Monday, May 31, 2004

My Weekend
Mike (the other JET in Ajimu) was turning 26 this week, so he and his friends celebrated by going out to Himeshima Island.

Himeshima Island is a small island off the coast the North East tip of Oita prefecture. Famous, apparently, for nothing. Every person I've ever asked about this Island always tells me there is nothing out there.

Which in my mind was part of the appeal for going out. Seeing this nothingness that everyone is talking about. Besides, Islands are cool.

But in the end I didn't end up going. Same old story as always, I just didn't get my act together in time. By the time I called up Mike, he and his friends were already on the Island. I asked if anyone was running late as well, and Mike directed me to Chris and David in Usa and Bungo Takeda. I met up with them, but we only succeeded in delaying eachother. You know how it is. Once you start getting a small group together, it is almost impossible to get everyone moving. Someone always is holding the others up. (Actually in this case it might have been me again, but let's not quibble over details).

By the time we were all ready to go, it was so late in the day that I figured it wasn't worth it. I told the other two to just go ahead without me, and I ended up spending my Saturday night at a pool table tournament in Tropicocos instead.

Sunday was a church picnic to celebrate Pentecost. The Pastor started out by saying thanks to God for giving us such nice weather for the picnic. 10 minutes later it was raining. Fortunately there was a pavilion we could take cover under, but it did kind of ruin the picnic.

At some points the rain was really coming down pretty heavily. During this period, one of the little kids decided he had to go to the bathroom. The toilets were at the other end of the park, but the pastor ran out to get his car, and then drove up to the pavilion. The mother and kid hopped into the car and they drove to the toilets.

They came back about 15 minutes later. The kid was hiding behind his mother, but his mother sternly said, "Go on, tell everyone you're sorry. Tell everyone you're sorry. Say to everyone, 'When I said I had to go to the bathroom, I was lying.'" The kid stayed huddled behind his mother's dress, and when the shame of the public apology became too much, he burst into tears and she relented.

Since the mother seemed a bit upset about it, I tried not to laugh, but I thought it was pretty funny. The kid in question is a bit of a handful, so I can easily imagine he would say he had to go to the bathroom just because he wanted the attention of being taken there. Still, such an odd thing to lie about. And I thought it was funny that the mother was so upset about it.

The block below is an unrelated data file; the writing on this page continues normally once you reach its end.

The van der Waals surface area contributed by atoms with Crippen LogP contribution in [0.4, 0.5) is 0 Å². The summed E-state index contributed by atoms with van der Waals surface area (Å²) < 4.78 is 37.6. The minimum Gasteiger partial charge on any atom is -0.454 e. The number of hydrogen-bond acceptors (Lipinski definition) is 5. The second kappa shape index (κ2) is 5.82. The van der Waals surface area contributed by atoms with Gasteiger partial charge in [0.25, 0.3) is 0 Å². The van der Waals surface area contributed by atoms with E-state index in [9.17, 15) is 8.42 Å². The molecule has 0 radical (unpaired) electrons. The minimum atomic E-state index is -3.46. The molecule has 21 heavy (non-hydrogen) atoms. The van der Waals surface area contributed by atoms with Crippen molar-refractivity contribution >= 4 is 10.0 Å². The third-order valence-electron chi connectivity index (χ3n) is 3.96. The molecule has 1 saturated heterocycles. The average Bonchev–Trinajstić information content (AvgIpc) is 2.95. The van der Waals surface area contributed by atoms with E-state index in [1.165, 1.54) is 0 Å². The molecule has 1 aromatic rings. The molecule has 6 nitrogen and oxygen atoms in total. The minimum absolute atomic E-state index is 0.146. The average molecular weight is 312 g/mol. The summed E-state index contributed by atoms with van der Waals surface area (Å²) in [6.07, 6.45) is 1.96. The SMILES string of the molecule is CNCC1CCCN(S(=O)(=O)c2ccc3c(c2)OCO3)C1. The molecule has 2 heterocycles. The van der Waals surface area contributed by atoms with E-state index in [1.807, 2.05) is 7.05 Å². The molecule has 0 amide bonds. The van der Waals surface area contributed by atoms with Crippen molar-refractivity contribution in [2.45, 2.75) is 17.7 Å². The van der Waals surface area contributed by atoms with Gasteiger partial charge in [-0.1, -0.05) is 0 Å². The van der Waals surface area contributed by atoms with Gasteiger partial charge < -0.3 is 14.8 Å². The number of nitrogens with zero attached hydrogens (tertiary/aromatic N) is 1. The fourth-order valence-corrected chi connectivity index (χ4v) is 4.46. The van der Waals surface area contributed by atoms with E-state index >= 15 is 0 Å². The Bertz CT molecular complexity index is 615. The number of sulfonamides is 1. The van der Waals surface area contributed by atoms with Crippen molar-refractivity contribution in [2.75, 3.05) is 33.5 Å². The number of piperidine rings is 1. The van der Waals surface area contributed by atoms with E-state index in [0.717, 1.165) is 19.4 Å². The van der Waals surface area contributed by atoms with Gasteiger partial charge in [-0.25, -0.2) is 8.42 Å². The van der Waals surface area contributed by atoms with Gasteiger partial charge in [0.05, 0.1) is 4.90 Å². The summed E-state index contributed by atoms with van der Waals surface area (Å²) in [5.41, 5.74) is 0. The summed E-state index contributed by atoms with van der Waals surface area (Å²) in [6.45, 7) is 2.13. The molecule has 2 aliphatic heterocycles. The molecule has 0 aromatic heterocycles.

Whatever, I guess you probably had to be there.

Friday, May 28, 2004

Oh yeah, and when I was in Nagasaki last weekend, I saw “Troy,” which is just opening now in Japan.

I've written previously on this blog that, as someone who loves the original Greek myth, I was worried about what the movie would do to the story.

I’m somewhat tempted to go into geek mode now and list everything that was wrong in the movie, but I’ll refrain. For one thing a quick visit to rotten tomatoes will demonstrate that every other critic in the world has already written about this.
Secondly, there is just too much stuff to go into. The complete absence of any gods or goddesses in the movie means that everything that happened by divine intervention in the myth had to be explained differently in the movie. Who lived and who died was different in the movie and the myth, and even when it wasn't, how they died or who killed who was often wrong. And many of my favorite characters didn't even appear in the movie.
And 3rdly, what does one expect from a 2-hour Hollywood movie? They couldn't have been faithful to the myth even if they wanted to-- there is just to much material.

However to my pleasant surprise, I thought the movie did a good job of staying true to the flavor of the myth. Most of the characters were just as I had always pictured them. The movie resisted the temptation to make Achilles into a whitewashed hero, and showed him with many of the same faults and motivations he had in the myth. Agamemnon’s character as well seems very similar to the Agamemnon portrayed in the Iliad. Like the original myth, the movie makes an attempt to show both sides of the war as sympathetic at times.

Now whether this works as a summer blockbuster sword and sandal popcorn epic is another question. But I thought they were making an effort.

Video Version Troy

Tuesday, May 25, 2004

My Weekend in Nagasaki
As my time in Japan is winding to a close, I’ve been trying to visit all those places I’ve always wanted to see, but never got around to going to. Last week it was Shikoku. This week I went to Nagasaki.

Most people know Nagasaki only as the site of the second atomic bombing (or perhaps I’m just inferring my own ignorance onto the rest of you). However besides the peace park and the atomic bomb museum, there are a lot of other things to see in Nagasaki. In old times it was the only port Europeans had access to, and so is the place of the first Western influences in Japan. Today there is a theme park and replicated Dutch village to remember the Dutch influence in Nagasaki. And the Glover Gardens in Nagasaki is the site of an old European settlement, which was the inspiration for “Madame Butterfly.”